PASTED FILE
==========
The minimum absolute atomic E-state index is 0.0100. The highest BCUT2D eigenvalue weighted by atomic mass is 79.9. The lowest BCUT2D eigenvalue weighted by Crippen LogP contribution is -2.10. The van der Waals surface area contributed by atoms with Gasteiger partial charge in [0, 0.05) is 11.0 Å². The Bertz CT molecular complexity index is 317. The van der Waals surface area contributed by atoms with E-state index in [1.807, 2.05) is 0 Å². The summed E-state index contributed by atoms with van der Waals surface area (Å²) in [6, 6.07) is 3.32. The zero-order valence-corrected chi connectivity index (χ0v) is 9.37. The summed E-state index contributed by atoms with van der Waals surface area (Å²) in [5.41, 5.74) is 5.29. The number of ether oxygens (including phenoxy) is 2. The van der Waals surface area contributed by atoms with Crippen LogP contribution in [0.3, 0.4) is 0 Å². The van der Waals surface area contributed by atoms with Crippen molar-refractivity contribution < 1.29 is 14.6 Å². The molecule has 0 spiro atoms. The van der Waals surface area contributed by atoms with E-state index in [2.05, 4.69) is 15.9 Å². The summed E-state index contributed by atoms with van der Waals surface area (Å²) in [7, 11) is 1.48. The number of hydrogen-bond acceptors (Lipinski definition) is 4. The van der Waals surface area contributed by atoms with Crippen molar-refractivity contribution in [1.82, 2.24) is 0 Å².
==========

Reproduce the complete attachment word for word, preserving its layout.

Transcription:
The minimum absolute atomic E-state index is 0.0100. The highest BCUT2D eigenvalue weighted by atomic mass is 79.9. The lowest BCUT2D eigenvalue weighted by Crippen LogP contribution is -2.10. The van der Waals surface area contributed by atoms with Gasteiger partial charge in [0, 0.05) is 11.0 Å². The Bertz CT molecular complexity index is 317. The van der Waals surface area contributed by atoms with E-state index in [1.807, 2.05) is 0 Å². The summed E-state index contributed by atoms with van der Waals surface area (Å²) in [6, 6.07) is 3.32. The zero-order valence-corrected chi connectivity index (χ0v) is 9.37. The summed E-state index contributed by atoms with van der Waals surface area (Å²) in [5.41, 5.74) is 5.29. The number of ether oxygens (including phenoxy) is 2. The van der Waals surface area contributed by atoms with Crippen LogP contribution in [0.3, 0.4) is 0 Å². The van der Waals surface area contributed by atoms with Crippen molar-refractivity contribution < 1.29 is 14.6 Å². The molecule has 0 spiro atoms. The van der Waals surface area contributed by atoms with E-state index in [2.05, 4.69) is 15.9 Å². The summed E-state index contributed by atoms with van der Waals surface area (Å²) in [7, 11) is 1.48. The number of hydrogen-bond acceptors (Lipinski definition) is 4. The van der Waals surface area contributed by atoms with Crippen molar-refractivity contribution in [1.82, 2.24) is 0 Å².